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The Pamphlet Collection of Sir Robert Stout: Volume 79

Visual Perception of Form

Visual Perception of Form.

1. A polished wood cabinet of six drawers, each containing six wooden frames with geometric insets of various shapes—squares, rhomboids, rectangles, circles, triangles, polygons, ellipses, &c.

These insets are fitted into position by the child, the frames acting as a control.

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By passing the fingers round the outlines, the child, through the tactile muscular sense, receives the perception of the form of each shape, and at the same time is taught the names of the various geometrical forms.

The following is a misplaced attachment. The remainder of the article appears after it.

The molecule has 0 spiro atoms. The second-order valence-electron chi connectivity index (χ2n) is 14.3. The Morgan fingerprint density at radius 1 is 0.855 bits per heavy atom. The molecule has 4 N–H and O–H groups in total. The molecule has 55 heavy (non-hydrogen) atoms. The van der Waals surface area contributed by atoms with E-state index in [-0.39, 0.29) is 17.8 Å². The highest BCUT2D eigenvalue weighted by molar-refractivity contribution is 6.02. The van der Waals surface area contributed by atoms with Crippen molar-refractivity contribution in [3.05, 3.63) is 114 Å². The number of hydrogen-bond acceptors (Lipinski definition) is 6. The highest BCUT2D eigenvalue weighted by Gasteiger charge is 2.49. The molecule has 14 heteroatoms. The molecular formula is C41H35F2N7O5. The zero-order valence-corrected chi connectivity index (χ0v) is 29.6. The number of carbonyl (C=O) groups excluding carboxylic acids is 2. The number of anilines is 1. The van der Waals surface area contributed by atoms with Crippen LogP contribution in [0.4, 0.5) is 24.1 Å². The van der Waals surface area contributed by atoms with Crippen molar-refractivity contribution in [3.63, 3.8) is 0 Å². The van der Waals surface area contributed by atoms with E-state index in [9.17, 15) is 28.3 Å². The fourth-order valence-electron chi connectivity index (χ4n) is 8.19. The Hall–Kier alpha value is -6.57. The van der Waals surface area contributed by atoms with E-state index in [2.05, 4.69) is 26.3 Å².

2. Three Series of Cards.—In the first series the cards represent the same geometrical forms in the same size as the wooden insets, and are printed in solid blue.

In the second series the same geometrical forms are depicted by a thick blue contour about a quarter of an inch wide.

In the third series the geometrical forms appear in thin outline.

Thus the child passes by easy stages from the concrete form of the wooden shape to the abstract outline.